Image 1 of 12: Ramadan is upon us. It is the ninth month of the Islamic lunar calendar. This year is set to have the longest fasting day
of the fasting month in 26 years, according to experts. That is, 16 hours and 1 minute in Jordan.
Also set for the hottest month of this summer with soaring temperatures.
Image 1 of 12: Ramadan 'Karim' (generous) as the customary greeting or blessing goes; or Ramadan Rations?; This Ramadan the
scramble for food - similar to that which precedes any festivity or season holiday
with frantic supermarket dashes- is more pronounced. Maybe due to instability felt in the region.
Image 1 of 12: Egypt's 'Balah' or Date market feature of the Holy Month: This month the main 'date' to
headline the season is 'January 25' Revolution. Formerly, traditional gimmicks for
date sales had top dates named for favorite celebrities. This year 'Revolutionary dates' usurped the Nancy and
Image 1 of 12: Night owls' late shopping: People are active at night and the markets operate later hours
to suit the consumers' schedules and activity, much like late night Christmas shopping. This hubbub marks the slight reversal of day
to night for the community who become more active after the break of fast.
Image 1 of 12: Ramadan lights: In countries like Egypt, lanterns are known to be a symbol of Ramadan. They are hung across the cities of Egypt, part
of an 800 year old tradition. While in Saudi Arabia, markets continue to operate uncharacteristically late.
Image 1 of 12: Shopping frenzy : Reports off the street of rationing of food supplies in Jordan this
Ramadan as one shopper getting stocked up for the opening week tells of being restricted on the number of chickens
he was allowed to buy in a Jordan food market. Five chickens exceeded his allowance, apparently.
Image 1 of 12: Night life in Syria: It is customary to see people out and about in the old city of Damascus and areas that are usually only
frequented by day or working hours come alive at night. Children find excitement in being allowed to stay up later and spend
time with the family.
Image 1 of 12: “Shisha” cafes to luxurious tents: The Ramadan Tent is a staple in the UAE during the Holy Month for Iftar (or break of fast)
to 'Suhur' (eating before the start of fast- often late night, into the dawn hours). People congregate in special
tents- a fashion that peaked early 2000s in Lebanon.
Image 1 of 12: Dry month: countries that thrive on the touristic and summer commerce will feel the effects. Morocco expects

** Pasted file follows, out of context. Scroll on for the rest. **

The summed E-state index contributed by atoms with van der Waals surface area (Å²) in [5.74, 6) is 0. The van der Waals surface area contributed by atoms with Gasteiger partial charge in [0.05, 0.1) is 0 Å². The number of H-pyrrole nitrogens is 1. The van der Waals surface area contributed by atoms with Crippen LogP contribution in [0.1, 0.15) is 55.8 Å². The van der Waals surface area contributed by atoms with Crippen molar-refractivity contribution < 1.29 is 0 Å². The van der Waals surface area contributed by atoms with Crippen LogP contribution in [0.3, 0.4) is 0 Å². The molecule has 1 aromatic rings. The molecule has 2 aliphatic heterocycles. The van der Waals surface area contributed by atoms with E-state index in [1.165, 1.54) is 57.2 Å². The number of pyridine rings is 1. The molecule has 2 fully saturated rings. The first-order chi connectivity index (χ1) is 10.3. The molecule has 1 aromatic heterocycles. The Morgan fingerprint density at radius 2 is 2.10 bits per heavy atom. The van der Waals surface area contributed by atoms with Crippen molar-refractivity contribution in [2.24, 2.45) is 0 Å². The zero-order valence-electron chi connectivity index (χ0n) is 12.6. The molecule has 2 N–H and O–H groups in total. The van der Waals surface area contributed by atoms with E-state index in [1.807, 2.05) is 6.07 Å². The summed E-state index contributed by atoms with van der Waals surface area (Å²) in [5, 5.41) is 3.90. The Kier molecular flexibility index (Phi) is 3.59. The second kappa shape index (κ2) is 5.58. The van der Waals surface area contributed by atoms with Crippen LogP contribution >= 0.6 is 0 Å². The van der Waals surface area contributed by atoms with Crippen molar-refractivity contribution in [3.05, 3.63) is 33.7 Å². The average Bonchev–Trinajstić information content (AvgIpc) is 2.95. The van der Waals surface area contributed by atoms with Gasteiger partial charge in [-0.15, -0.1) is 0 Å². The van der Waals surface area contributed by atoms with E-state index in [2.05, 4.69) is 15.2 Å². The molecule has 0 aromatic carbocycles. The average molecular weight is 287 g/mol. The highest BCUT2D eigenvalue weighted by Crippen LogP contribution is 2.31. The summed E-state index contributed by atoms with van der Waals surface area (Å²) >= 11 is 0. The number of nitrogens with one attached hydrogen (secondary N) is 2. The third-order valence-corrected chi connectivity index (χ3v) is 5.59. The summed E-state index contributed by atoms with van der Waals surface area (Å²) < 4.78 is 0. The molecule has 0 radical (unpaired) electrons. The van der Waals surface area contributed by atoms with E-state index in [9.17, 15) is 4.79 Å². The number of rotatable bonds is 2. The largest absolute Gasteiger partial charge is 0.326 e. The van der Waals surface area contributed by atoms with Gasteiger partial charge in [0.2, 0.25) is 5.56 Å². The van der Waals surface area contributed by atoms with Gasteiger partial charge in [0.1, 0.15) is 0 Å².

reduction of alcohol sales in summer time. Still in Morocco the joy of the month buoys them up: they decorate or renovate
their houses in happy anticipation for the reception of Ramadan.
Image 1 of 12: Decline in film production and economic factors in the region might mean frivolity is off the Ramadan menu: Will items as
traditional Sufi dancing be replaced by political rallies and a more sombre mood to the season? Egypt's film
and entertainment industry has been reportedly slipping off.
Image 1 of 12: Ready for Ramadan: A supermarket owner in Damascus, reports that people have started stocking up on nonperishable foods
as they brace themselves for an escalation in civil unrest during Ramadan with larger numbers of protesters expected on the streets.
Image 1 of 12: Ramadan spirit of peace versus Revolutionary fever: Will the 'Friday rage' be tempered by the holy season? Or will the
passion be galvanized by religious zeal? Protesters in Syria are planning on having much bigger
demonstrations while people stay up late during the month and frequent mosques.
As the Muslim world welcomes Ramadan 2011, set to start early next week, we wait with baited breath to see if the world will witness a time of peace and thanksgiving in the Middle East or an escalation in the unrest, and even violence, that has been characteristic of the last 6 months.
Traditionally, this Holy Month is marked by charity and blessings (maybe even excess) among family and friends. It is the time of the year when Muslim cities are aglow. Markets are awash with shoppers, families and friends fill cafes, decorative light sparkles over balconies, trees, and shops selling spices, jewelry or colorful scarves.
But Ramadan 2011 must absorb the spirit of recent revolution and ongoing unrest into what is otherwise a subdued time of peace. Given that the community congregates more, as is customary with Ramadan, there might be more potential for trouble festering and civil movements spreading.
Still, the routine of Ramadan will likely prevail, hailing in overtones of family warmth and care, marked by devotion, spiritual cleansing and purity.
Al Bawaba bids you Ramadan Karim.